A rare two-headed rat snake is coming up on its 17th birthday, an incredible feat for something scientists thought wouldn’t make it. The odds of a two-headed snake living this long are about one in 100 million.
The snake arrived at the Cape Girardeau Conservation Nature Center in 2005 after it was first found in Missouri. The black rat snake is a nonvenomous constrictor-type species.
Throughout the 17 years at the nature center, the snake has remained nameless. Missouri Department of Conservation (MDC) media specialist Josh Hartwig explained: “We don’t name critters at the nature center, since we still consider them wild.”
When feeding the creature, both heads of the snake are fed independently despite sharing the same stomach. The snake does have difficulty swallowing, which is normal since there’s twice the amount of food heading down the same hole. This is an added difficulty since full-grown snakes will tend to eat full-sized mice, whereas this snake must be fed smaller prey.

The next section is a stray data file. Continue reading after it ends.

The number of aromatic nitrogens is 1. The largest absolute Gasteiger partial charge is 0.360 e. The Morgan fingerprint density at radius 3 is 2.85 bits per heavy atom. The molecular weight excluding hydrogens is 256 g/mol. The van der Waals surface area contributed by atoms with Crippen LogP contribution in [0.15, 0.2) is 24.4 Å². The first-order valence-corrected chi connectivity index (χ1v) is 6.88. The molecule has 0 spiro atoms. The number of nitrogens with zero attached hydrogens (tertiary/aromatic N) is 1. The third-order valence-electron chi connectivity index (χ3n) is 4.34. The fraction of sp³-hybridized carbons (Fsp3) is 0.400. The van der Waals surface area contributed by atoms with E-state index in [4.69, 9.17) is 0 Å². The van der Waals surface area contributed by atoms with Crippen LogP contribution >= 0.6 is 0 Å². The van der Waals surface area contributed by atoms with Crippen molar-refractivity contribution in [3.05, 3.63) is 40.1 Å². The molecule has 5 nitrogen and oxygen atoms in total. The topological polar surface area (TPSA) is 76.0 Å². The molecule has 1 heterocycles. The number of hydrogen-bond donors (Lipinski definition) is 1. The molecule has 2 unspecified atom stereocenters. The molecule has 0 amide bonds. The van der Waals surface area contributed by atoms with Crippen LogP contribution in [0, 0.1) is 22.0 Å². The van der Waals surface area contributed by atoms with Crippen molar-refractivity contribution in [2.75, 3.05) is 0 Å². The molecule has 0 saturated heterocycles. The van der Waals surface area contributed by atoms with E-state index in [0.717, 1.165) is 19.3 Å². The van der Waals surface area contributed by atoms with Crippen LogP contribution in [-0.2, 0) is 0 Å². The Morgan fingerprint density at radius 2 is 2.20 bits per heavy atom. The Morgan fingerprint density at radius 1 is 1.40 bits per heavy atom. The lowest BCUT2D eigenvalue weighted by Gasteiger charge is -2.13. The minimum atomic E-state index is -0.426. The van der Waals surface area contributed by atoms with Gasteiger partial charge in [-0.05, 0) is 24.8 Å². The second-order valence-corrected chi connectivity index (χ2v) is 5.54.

Missouri Department of Conservation (MDC) naturalist Alex Holmes explained that one of the sisters appears to be more dominant than the other. As he points out, the dominant head “seems to drag her sister around.” The snake does have two brains and as with most living things, one side will eventually become the leader.